Erdoğan warns judges over Gülenist informants

Erdoğan warns judges over Gülenist informants

Erdoğan warns judges over Gülenist informants

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Suspects arrested over links to the Gülenist network who have become confessors to benefit from commutation are not telling the truth, President Recep Tayyip Erdoğan said on Jan. 18 at a meeting with members of the Association of Unity in Justice. 

“They appear as confessors. But they are not speaking the truth. While they appear as confessors, they play deceit. And this is very dangerous,” Erdoğan said, adding that he had meetings with some of these individuals during his time as prime minister and the things they said now conflicted what they used to say.  
Erdoğan has provided assurances that judicial institutions will protect their independent structure after he is made an executive president with sweeping powers thanks to a constitutional amendment, in response to criticisms that the judiciary would lose its impartiality due to charter changes.

“In the coming period, the pluralistic structure of the Supreme Board of Judges and Prosecutors (HSYK) will be protected. It is not possible to go back on this pluralistic structure, where we have seen a great benefit as a justice organization in the country,” Erdoğan said.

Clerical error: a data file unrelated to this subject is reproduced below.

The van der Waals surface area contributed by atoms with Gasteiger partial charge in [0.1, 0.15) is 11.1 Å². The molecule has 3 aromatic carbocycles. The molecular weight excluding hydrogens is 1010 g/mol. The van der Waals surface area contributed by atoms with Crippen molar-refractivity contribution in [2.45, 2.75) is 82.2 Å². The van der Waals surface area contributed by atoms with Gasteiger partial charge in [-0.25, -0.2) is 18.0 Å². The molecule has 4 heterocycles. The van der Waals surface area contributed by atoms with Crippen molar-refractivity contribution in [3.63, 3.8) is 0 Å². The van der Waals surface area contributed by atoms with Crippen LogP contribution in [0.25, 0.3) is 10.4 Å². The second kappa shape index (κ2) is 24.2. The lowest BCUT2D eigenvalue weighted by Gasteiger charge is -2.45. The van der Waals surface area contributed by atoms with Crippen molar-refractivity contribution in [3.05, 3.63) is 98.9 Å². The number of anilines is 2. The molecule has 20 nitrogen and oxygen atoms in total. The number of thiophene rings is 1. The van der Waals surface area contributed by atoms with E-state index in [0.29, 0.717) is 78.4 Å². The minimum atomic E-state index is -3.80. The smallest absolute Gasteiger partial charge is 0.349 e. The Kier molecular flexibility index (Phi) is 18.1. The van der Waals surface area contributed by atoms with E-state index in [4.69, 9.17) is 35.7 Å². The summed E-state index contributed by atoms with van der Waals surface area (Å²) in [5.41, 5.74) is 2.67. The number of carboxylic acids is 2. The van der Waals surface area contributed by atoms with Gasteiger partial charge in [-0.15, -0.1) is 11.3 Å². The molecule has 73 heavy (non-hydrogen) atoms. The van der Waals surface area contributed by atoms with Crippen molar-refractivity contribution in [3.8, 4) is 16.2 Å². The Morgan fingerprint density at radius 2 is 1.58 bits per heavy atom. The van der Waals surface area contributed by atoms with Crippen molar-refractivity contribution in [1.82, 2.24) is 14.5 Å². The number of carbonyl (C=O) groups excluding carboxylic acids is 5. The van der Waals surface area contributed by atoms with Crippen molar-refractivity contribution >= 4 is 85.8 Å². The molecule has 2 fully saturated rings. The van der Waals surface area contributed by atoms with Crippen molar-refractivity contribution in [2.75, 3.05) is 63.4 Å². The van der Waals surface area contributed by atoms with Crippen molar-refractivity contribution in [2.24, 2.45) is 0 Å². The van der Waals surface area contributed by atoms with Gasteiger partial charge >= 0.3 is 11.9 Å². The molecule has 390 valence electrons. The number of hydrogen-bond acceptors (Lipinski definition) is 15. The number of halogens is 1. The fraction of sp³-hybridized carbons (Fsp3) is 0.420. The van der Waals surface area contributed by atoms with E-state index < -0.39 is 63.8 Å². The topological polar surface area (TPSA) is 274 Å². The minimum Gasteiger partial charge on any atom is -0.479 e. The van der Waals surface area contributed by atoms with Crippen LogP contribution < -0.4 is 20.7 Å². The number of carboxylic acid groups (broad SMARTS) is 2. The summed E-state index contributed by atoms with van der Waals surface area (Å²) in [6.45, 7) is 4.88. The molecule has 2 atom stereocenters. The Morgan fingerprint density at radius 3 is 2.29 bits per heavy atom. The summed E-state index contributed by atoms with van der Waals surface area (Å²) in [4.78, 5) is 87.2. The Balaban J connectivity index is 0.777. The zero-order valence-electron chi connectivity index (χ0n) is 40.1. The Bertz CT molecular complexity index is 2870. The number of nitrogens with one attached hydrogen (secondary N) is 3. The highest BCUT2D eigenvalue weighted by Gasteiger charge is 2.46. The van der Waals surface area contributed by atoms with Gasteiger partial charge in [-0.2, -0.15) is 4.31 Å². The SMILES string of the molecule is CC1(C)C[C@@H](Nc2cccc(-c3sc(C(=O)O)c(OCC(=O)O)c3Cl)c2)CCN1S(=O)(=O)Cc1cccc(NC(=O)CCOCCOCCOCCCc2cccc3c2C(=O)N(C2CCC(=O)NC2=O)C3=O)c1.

“With the amendment of the constitution, whose second round of voting will begin in parliament, the structure of the HSYK will have a pluralistic structure, being composed of 13 members, four of which will be assigned by the president, seven by parliament, while two will be permanent members – the justice minister and the undersecretary,” Erdoğan added.

Erdoğan’s comments came after the opposition fiercely criticized Article 17 of the constitutional amendment, which changes the configuration of the HSYK, reducing its number of members from 21 to 13. The opposition has said the members of the body will be highly politicized with the new configuration, thereby compromising the impartiality of the judicial system. 

Responding to criticisms about the constitutional amendment for abolishing the principle of the separation of the judicial, executive and legislative powers, Erdoğan said that in Turkey, the executive and legislative had always been in the hand of one political power and that had caused problems.

“Even though the legislative and executive seem separate on paper in our country, they are actually under control of one political power. Otherwise, it would be impossible to rule the country,” he said, while implying that the executive was toothless in the country.

“When we look at our history, we have seen many problems caused by this fact that there were two heads for the executive. The activity that a terrorist organization carried out in the judiciary indicated a problem there,” he said, referring to the infiltration of the Fethullahist Terrorist Organization (FETÖ) into the justice system.

“The redefinition of the relations between the powers of the executive, legislative and judiciary in a democratic manner is not a loss for Turkey; on the contrary, it is a gain.”

According to numbers provided by HSYK in a written response to the Parliamentary Commission founded to investigate the July 15 coup attempt, 3,994 judicial professionals had been suspended while 3,659 had been dismissed by state of emergency decrees as of Jan. 4.

“The discharge of FETÖ members has facilitated [the HSYK’s] works and accelerated and placed it on track rather than making it difficult,” Erdoğan added.